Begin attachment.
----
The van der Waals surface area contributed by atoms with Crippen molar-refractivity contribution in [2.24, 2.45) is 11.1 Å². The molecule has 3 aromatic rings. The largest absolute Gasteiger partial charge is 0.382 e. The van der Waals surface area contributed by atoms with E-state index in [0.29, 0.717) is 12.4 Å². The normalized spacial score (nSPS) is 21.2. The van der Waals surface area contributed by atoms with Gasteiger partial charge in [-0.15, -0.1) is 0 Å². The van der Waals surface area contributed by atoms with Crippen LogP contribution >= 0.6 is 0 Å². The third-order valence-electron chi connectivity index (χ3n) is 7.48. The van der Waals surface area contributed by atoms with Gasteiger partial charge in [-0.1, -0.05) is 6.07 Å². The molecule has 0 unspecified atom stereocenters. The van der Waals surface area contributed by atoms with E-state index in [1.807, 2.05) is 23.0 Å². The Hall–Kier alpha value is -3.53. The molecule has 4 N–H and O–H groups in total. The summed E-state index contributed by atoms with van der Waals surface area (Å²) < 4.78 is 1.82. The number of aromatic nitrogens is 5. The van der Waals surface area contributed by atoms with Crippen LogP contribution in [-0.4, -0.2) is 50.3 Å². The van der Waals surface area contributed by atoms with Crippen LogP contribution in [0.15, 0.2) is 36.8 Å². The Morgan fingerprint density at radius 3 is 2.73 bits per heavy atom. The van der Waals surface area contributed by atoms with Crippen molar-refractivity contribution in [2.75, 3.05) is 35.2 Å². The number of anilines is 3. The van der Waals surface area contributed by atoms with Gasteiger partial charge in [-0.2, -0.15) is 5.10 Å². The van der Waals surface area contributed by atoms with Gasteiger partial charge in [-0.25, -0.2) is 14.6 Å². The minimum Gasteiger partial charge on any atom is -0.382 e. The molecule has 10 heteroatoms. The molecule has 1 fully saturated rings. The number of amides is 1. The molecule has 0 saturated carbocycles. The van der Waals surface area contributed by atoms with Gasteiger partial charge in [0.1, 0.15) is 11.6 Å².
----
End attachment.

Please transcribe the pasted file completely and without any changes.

The van der Waals surface area contributed by atoms with Crippen molar-refractivity contribution in [2.24, 2.45) is 11.1 Å². The molecule has 3 aromatic rings. The largest absolute Gasteiger partial charge is 0.382 e. The van der Waals surface area contributed by atoms with E-state index in [0.29, 0.717) is 12.4 Å². The normalized spacial score (nSPS) is 21.2. The van der Waals surface area contributed by atoms with Gasteiger partial charge in [-0.15, -0.1) is 0 Å². The van der Waals surface area contributed by atoms with Crippen LogP contribution >= 0.6 is 0 Å². The third-order valence-electron chi connectivity index (χ3n) is 7.48. The van der Waals surface area contributed by atoms with Gasteiger partial charge in [-0.1, -0.05) is 6.07 Å². The molecule has 0 unspecified atom stereocenters. The van der Waals surface area contributed by atoms with E-state index in [1.807, 2.05) is 23.0 Å². The Hall–Kier alpha value is -3.53. The molecule has 4 N–H and O–H groups in total. The summed E-state index contributed by atoms with van der Waals surface area (Å²) < 4.78 is 1.82. The number of aromatic nitrogens is 5. The van der Waals surface area contributed by atoms with Crippen LogP contribution in [-0.4, -0.2) is 50.3 Å². The van der Waals surface area contributed by atoms with Crippen LogP contribution in [0.15, 0.2) is 36.8 Å². The Morgan fingerprint density at radius 3 is 2.73 bits per heavy atom. The van der Waals surface area contributed by atoms with Crippen molar-refractivity contribution in [2.75, 3.05) is 35.2 Å². The number of anilines is 3. The van der Waals surface area contributed by atoms with Gasteiger partial charge in [-0.2, -0.15) is 5.10 Å². The van der Waals surface area contributed by atoms with Gasteiger partial charge in [-0.25, -0.2) is 14.6 Å². The minimum Gasteiger partial charge on any atom is -0.382 e. The molecule has 10 heteroatoms. The molecule has 1 fully saturated rings. The number of amides is 1. The molecule has 0 saturated carbocycles. The van der Waals surface area contributed by atoms with Gasteiger partial charge in [0.1, 0.15) is 11.6 Å².